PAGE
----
Cervical Discogenic Pain Syndrome Follow-up

Updated: Aug 28, 2018
  • Author: Robert E Windsor, MD, FAAPMR, FAAEM, FAAPM; Chief Editor: Craig C Young, MD  more...
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Follow-up

Return to Play

Return to play following treatment for cervical discogenic pain syndrome (CDPS) is an individualized process. No specific time frame exists for a particular injury. A review of the literature by Morganti revealed that there was agreement with regard to the general requirements for return to play. [7] These included full and painless ROM, normal strength, a stable vertebral column, and adequate space for the neurolgic structures.

Players with compromise of C1-C2, acute fractures, residual neurologic deficit, spinal cord edema or deformity, acute disc herniation, or painful range of motion of the neck should not play collision sports. [7] Certainly, playing with improper technique such as spear-tackling, diving in unknown depths, diving while intoxicated, using a trampoline without a spotter, and checking from behind in hockey should be avoided.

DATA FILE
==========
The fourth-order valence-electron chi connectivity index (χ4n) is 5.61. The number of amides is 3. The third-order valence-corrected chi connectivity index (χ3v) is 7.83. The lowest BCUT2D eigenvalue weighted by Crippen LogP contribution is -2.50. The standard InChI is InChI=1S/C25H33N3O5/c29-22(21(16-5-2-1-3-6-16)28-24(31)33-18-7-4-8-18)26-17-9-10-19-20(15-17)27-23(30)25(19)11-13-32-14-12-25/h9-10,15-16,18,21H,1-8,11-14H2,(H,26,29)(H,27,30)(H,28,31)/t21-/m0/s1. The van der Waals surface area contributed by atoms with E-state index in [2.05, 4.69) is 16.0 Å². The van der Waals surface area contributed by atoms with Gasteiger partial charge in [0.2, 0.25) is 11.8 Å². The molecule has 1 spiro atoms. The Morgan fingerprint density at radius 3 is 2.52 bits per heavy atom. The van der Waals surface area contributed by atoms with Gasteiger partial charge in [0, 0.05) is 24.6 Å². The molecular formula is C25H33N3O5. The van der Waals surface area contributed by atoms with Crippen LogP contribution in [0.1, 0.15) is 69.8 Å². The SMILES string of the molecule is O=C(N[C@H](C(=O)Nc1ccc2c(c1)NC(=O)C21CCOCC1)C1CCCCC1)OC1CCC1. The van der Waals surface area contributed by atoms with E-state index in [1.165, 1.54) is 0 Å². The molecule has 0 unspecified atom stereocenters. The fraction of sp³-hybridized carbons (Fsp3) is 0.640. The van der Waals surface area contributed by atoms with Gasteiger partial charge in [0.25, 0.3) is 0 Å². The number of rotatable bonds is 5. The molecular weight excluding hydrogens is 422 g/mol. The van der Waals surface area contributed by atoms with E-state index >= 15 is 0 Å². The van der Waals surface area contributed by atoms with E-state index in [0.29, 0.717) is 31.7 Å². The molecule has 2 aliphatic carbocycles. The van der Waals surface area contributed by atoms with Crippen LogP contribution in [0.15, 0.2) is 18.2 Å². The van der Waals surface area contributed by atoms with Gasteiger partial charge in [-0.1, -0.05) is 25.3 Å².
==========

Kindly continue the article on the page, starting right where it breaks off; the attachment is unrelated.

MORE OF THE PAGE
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Complications

Complications of surgical intervention include bleeding, infection, nerve damage, chronic dural leak, and scar-tissue formation surrounding or compressing nervous tissue. Fortunately, these complications do not happen often, but when they do, they may, alone or in combination, cause the patient to be in a worse condition than before having had surgery.

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Prevention

Injury prevention is accomplished best through good coaching, proper techniques of sport-specific activity, adequate preparticipation training, and appropriate safety measures, including proper protective equipment and adherence to the rules of the game.

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Education

Inform patients that the natural history of an acute radiculopathy suggests that most patients recover within several weeks to months and that surgery is generally not necessary. Educate patients with cervical discogenic pain syndrome (CDPS) regarding home program activities, which may be performed on a routine basis to help strengthen their spine and associated muscle groups, which may help prevent injury in the future.

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